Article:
- Dangerous cargoes

• Charterparty disputes including

- Freight

- Demurrage

- Hire

- Performance

- Shipbrokers’ responsibilities

- Commission

• Bunker disputes

- Who can sue who

- Retention of title

- Quantity

- Quality

- MARPOL Annex VI

• Crew claims

- Personal injury

- Medical expenses

- Stowaways

• Fines and penalties

- Customs infringements

- Breaches of ISM, SOLAS, MARPOL, ISPS and other laws and regulations

- Risk of forfeiture or confiscation of ship or cargo

 

Lecture 9. Management of Claims and Disputes

Part One

• Early stages of a potential claim

- Appointment of surveyors

- Appointment of local representatives and advisors

- Arrest, provision of security and obtaining payment

- Protection, salvage and disposal of ships, cargoes and other assets

- The role of insurers

- Managing the media

Part Two

• Later stages of a claim

- Preparation

- Presentation

- Insurance

- Subrogation

- Response and defence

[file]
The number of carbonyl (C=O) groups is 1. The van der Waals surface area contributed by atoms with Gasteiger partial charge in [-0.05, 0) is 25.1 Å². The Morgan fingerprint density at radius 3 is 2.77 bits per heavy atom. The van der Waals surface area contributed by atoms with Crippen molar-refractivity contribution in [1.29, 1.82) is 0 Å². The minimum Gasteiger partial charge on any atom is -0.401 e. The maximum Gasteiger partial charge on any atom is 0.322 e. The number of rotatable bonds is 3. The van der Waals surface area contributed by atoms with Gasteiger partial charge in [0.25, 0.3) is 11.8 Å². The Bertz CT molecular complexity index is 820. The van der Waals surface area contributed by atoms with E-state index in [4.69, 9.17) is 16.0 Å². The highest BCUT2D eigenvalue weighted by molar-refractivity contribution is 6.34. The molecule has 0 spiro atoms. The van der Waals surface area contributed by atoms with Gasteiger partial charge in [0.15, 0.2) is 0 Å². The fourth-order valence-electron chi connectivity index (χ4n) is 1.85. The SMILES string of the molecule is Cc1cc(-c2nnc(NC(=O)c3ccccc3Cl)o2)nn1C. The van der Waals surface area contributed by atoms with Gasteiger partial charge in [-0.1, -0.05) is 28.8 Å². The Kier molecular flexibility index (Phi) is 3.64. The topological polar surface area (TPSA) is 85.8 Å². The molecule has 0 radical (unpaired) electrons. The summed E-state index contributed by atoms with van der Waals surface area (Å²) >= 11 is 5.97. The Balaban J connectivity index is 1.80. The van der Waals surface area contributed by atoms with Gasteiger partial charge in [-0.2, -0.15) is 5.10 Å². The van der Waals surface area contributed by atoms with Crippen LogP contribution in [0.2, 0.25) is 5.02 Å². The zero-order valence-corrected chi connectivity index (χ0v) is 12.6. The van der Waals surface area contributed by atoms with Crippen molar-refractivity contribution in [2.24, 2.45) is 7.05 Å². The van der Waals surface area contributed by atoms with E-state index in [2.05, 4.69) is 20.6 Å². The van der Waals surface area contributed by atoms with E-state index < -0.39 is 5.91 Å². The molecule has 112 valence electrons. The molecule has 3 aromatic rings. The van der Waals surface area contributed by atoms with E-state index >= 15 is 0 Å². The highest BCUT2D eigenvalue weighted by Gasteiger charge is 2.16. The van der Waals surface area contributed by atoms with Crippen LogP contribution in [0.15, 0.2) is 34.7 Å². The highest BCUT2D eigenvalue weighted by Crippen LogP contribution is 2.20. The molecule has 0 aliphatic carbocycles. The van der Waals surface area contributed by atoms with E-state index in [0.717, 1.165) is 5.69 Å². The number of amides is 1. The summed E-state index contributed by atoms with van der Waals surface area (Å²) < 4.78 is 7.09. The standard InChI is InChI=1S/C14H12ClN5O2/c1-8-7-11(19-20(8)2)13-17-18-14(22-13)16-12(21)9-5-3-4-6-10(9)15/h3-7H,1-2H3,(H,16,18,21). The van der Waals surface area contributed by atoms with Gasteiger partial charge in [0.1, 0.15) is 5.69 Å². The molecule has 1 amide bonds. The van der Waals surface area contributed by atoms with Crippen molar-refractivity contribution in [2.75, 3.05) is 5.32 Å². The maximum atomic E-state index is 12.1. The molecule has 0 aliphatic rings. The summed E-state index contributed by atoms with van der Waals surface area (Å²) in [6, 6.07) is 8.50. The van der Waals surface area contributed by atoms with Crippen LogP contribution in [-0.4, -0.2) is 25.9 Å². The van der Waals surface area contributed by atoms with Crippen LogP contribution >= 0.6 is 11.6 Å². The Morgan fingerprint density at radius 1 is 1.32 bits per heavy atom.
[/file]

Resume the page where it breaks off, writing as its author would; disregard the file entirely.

- Counterclaim

- Chains of liability

- Negotiation

- Consolidation

- Litigation

- Arbitration

- Mediation

- Costs

- Settlement

 

Lecture 10. Marine Surveying Insurance

• Introduction

• Marine insurance law

• Interaction of marine policies

• Cargo - carriage of goods by sea

• Hull and machinery

• Other policies

• P&I

- Scope of cover

- The ‘pay to be paid’ rule

- People claims (personal injury)

- Collisions and salvage

- Fixed and floating objects (FFO)

- Towage and pilotage

- General average

- Pollution

• Limitation and forum shopping

• Ship inspection regimes

• ISM code/evidence

• Dispute resolution

• Summary and future developments

 

 

 

Lecture 11. The Ship Operator’s Insurances

• Ship operator’s insurance requirements

• Marine insurance market

• Marine Insurance Act 1906

• Hull and machinery insurance

• Protection and indemnity insurance

• Collisions

• General average and salvage

• Damage to third party property

• Pollution

• Cargo loss and damage

• Personal injuries and illness

• Stowaways

• Fines

• Provision of security

• Freight demurrage and defence insurance

• War risks insurance

• Post-incident investigation